5. They used to teach that married sex had to be face to face, 6 to 12 inches apart, and a scripture was misquoted from the Old Testament to support this. I called them out on the misquoted verse when we were still questioning the church doctrines in Ontario, and eventually, my wife and I got an apology about the misquoted verse. In time, I believe the “face to face” rule went away (although I’m not positive), but I’m not sure about the 6 to 12 inch rule (or where in the world they got that rule in the first place).
  6. Married couples were taught not have sex too often, and in a ludicrous use of the English language, they pulled out the archaic King James era word “chambering” for this. Unfortunately, the word really means illicit sex; generally a male wantonly bedding females. [Note: I’ve recently been made aware that this doctrine hasn’t changed, so I may be moving it to another page listing the church’s rules for marital sex at a later date.]
  7. Married couples were taught not to have sex on Saturday night, because it’s too close to Sunday. I am not positive if this has changed.
  8. Going into another church’s place of worship used to be completely forbidden. There appears to be some leeway on this doctrine now. Perhaps it requires “special permission” from a teacher? I don’t want to get anyone in trouble here, so I won’t publish details of incidents I’m aware of. 😉
  9. It used to be taught that an elder had to have a “good reputation within and without” both before and after his baptism. I called them out on this in an email discussion with my mom (years after I’d left, by the way), and she took this back to her Teachers for discussion. Amazingly, they changed their “understanding” and it is now taught as applying to a man’s reputation after baptism. (Of course, this hasn’t changed the fact that, in over 40 years of existence, their churches have not one single eldership in place. The first century church had congregations with elders within the first few years of existence.)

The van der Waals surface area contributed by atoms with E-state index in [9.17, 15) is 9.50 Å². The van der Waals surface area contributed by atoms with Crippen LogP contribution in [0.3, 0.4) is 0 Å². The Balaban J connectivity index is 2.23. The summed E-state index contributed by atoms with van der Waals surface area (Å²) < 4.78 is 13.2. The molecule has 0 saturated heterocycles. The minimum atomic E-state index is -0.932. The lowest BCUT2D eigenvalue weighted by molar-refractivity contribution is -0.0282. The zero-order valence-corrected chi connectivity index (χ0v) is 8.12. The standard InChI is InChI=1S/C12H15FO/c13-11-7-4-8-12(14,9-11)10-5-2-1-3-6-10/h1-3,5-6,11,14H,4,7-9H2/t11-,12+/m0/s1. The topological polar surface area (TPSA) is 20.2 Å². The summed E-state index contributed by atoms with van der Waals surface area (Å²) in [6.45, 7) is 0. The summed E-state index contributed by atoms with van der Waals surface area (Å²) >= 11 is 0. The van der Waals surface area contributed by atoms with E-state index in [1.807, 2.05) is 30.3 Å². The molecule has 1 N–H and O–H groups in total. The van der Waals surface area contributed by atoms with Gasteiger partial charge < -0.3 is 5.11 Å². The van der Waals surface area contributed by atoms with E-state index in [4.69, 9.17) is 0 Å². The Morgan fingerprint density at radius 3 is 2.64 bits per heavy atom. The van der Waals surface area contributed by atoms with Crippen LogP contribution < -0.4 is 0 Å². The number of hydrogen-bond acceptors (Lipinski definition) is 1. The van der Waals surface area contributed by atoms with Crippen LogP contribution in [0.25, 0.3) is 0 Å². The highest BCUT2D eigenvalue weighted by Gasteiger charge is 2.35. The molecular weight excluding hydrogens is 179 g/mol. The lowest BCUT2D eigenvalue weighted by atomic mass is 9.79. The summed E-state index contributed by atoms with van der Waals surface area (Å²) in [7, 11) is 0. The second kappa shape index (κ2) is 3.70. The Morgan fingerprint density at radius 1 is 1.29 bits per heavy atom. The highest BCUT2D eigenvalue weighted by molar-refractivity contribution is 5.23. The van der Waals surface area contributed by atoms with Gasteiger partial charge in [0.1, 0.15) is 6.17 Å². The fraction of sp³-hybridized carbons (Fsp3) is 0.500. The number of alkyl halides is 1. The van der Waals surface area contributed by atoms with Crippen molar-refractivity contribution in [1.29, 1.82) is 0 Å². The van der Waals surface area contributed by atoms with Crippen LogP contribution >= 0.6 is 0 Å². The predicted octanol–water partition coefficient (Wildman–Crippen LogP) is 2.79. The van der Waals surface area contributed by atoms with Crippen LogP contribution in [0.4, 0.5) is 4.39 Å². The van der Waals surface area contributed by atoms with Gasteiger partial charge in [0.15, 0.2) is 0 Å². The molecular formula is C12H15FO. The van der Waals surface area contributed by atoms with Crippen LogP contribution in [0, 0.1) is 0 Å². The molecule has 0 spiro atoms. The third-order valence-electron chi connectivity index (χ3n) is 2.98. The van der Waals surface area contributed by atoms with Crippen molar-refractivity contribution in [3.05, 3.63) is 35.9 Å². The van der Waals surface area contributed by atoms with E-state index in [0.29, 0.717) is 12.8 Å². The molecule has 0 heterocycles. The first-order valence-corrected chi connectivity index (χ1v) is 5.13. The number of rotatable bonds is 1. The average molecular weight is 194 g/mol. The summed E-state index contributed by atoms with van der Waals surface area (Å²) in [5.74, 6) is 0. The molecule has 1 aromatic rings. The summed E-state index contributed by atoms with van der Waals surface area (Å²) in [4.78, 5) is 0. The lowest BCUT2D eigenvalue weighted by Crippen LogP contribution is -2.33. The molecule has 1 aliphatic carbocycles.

10. Marriages used to be broken up under the guise of an “unscriptural marriage,” and they still are, but the criteria have changed. I clearly remember the excitement in the air when, after one May Meeting, it was decided that one man we knew and his ex-wife (whom the church had separated) were able to get back together after something like 10 years of separation. All we could think about was how evil the first teaching had been, and that now they were trying to go back and say “whoops, we’ve come to a ‘better understanding’ now.” The family had been devastated, kids separated from their parents, and faith in God rocked to its core.
  11. Women couldn’t wear loud nail polish in the old days. This changed sometime in the 90’s.
Don’t get me wrong…many of the changed church doctrines I’m happy about. But the fact that no one will even admit that they’ve changed their teachings is maddeningly dishonest, sort of like arguing that the sky is purple when we can both look at it and see that it’s not.